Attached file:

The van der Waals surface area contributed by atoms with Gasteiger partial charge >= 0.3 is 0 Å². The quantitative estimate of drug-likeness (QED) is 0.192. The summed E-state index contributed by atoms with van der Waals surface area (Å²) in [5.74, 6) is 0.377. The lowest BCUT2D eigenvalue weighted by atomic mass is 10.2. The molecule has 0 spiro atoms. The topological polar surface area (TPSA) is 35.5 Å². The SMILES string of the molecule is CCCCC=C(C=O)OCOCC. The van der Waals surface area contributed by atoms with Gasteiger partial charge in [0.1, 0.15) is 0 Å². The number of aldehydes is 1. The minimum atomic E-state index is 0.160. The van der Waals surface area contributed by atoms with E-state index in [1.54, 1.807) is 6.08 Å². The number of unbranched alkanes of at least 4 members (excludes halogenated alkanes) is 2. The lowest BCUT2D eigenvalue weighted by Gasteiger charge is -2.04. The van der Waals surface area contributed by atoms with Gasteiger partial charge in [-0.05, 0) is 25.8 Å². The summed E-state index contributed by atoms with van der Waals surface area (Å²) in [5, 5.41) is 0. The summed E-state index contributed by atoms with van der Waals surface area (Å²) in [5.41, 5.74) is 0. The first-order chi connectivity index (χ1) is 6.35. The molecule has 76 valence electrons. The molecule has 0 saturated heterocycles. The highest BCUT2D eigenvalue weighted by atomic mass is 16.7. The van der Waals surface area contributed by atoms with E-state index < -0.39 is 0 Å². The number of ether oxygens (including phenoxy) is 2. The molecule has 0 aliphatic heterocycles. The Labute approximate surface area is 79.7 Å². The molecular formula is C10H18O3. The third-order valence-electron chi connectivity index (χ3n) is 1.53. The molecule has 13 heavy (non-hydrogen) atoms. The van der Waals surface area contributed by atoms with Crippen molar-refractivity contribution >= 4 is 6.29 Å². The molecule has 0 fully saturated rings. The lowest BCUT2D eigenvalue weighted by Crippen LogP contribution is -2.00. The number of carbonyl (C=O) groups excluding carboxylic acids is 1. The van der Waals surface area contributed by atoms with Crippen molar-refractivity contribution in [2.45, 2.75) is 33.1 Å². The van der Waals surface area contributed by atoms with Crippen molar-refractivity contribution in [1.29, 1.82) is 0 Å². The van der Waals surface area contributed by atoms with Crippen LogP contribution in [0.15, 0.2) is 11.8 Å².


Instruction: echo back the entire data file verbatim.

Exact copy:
The van der Waals surface area contributed by atoms with Gasteiger partial charge >= 0.3 is 0 Å². The quantitative estimate of drug-likeness (QED) is 0.192. The summed E-state index contributed by atoms with van der Waals surface area (Å²) in [5.74, 6) is 0.377. The lowest BCUT2D eigenvalue weighted by atomic mass is 10.2. The molecule has 0 spiro atoms. The topological polar surface area (TPSA) is 35.5 Å². The SMILES string of the molecule is CCCCC=C(C=O)OCOCC. The van der Waals surface area contributed by atoms with Gasteiger partial charge in [0.1, 0.15) is 0 Å². The number of aldehydes is 1. The minimum atomic E-state index is 0.160. The van der Waals surface area contributed by atoms with E-state index in [1.54, 1.807) is 6.08 Å². The number of unbranched alkanes of at least 4 members (excludes halogenated alkanes) is 2. The lowest BCUT2D eigenvalue weighted by Gasteiger charge is -2.04. The van der Waals surface area contributed by atoms with Gasteiger partial charge in [-0.05, 0) is 25.8 Å². The summed E-state index contributed by atoms with van der Waals surface area (Å²) in [5, 5.41) is 0. The summed E-state index contributed by atoms with van der Waals surface area (Å²) in [5.41, 5.74) is 0. The first-order chi connectivity index (χ1) is 6.35. The molecule has 76 valence electrons. The molecule has 0 saturated heterocycles. The highest BCUT2D eigenvalue weighted by atomic mass is 16.7. The van der Waals surface area contributed by atoms with E-state index < -0.39 is 0 Å². The number of ether oxygens (including phenoxy) is 2. The molecule has 0 aliphatic heterocycles. The Labute approximate surface area is 79.7 Å². The molecular formula is C10H18O3. The third-order valence-electron chi connectivity index (χ3n) is 1.53. The molecule has 13 heavy (non-hydrogen) atoms. The van der Waals surface area contributed by atoms with Crippen molar-refractivity contribution >= 4 is 6.29 Å². The molecule has 0 fully saturated rings. The lowest BCUT2D eigenvalue weighted by Crippen LogP contribution is -2.00. The number of carbonyl (C=O) groups excluding carboxylic acids is 1. The van der Waals surface area contributed by atoms with Crippen molar-refractivity contribution in [2.45, 2.75) is 33.1 Å². The van der Waals surface area contributed by atoms with Crippen molar-refractivity contribution in [1.29, 1.82) is 0 Å². The van der Waals surface area contributed by atoms with Crippen LogP contribution in [0.15, 0.2) is 11.8 Å².